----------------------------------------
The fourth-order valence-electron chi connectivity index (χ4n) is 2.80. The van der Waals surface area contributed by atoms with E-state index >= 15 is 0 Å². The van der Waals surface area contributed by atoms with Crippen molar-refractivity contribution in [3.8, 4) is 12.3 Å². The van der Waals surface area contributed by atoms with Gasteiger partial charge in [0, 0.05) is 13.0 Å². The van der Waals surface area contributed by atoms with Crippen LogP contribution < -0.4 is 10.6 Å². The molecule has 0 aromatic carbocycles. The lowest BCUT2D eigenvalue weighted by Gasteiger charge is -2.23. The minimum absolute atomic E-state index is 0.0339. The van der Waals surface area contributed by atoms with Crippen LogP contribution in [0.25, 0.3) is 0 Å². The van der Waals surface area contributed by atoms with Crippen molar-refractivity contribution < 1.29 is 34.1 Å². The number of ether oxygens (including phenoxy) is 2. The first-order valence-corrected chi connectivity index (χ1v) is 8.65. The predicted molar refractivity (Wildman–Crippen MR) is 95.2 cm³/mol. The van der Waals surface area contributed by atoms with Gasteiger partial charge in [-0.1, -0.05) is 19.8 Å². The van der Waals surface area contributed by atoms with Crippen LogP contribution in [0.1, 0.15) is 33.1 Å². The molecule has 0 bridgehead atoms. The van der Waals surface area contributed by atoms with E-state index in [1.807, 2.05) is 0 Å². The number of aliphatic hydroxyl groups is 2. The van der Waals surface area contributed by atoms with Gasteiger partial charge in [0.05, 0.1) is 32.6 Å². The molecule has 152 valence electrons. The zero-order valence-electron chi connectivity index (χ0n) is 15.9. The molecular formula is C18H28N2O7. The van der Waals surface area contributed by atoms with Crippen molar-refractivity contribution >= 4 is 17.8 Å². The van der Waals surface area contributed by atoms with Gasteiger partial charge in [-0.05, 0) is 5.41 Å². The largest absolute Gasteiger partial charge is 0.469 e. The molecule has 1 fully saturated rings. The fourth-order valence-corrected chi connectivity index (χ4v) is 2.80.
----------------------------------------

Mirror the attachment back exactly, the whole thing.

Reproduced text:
The fourth-order valence-electron chi connectivity index (χ4n) is 2.80. The van der Waals surface area contributed by atoms with E-state index >= 15 is 0 Å². The van der Waals surface area contributed by atoms with Crippen molar-refractivity contribution in [3.8, 4) is 12.3 Å². The van der Waals surface area contributed by atoms with Gasteiger partial charge in [0, 0.05) is 13.0 Å². The van der Waals surface area contributed by atoms with Crippen LogP contribution < -0.4 is 10.6 Å². The molecule has 0 aromatic carbocycles. The lowest BCUT2D eigenvalue weighted by Gasteiger charge is -2.23. The minimum absolute atomic E-state index is 0.0339. The van der Waals surface area contributed by atoms with Crippen LogP contribution in [0.25, 0.3) is 0 Å². The van der Waals surface area contributed by atoms with Crippen molar-refractivity contribution < 1.29 is 34.1 Å². The number of ether oxygens (including phenoxy) is 2. The first-order valence-corrected chi connectivity index (χ1v) is 8.65. The predicted molar refractivity (Wildman–Crippen MR) is 95.2 cm³/mol. The van der Waals surface area contributed by atoms with Gasteiger partial charge in [-0.1, -0.05) is 19.8 Å². The van der Waals surface area contributed by atoms with Crippen LogP contribution in [0.1, 0.15) is 33.1 Å². The molecule has 0 bridgehead atoms. The van der Waals surface area contributed by atoms with E-state index in [1.807, 2.05) is 0 Å². The number of aliphatic hydroxyl groups is 2. The van der Waals surface area contributed by atoms with Gasteiger partial charge in [0.05, 0.1) is 32.6 Å². The molecule has 152 valence electrons. The zero-order valence-electron chi connectivity index (χ0n) is 15.9. The molecular formula is C18H28N2O7. The van der Waals surface area contributed by atoms with Crippen molar-refractivity contribution >= 4 is 17.8 Å². The van der Waals surface area contributed by atoms with Gasteiger partial charge in [-0.05, 0) is 5.41 Å². The largest absolute Gasteiger partial charge is 0.469 e. The molecule has 1 fully saturated rings. The fourth-order valence-corrected chi connectivity index (χ4v) is 2.80.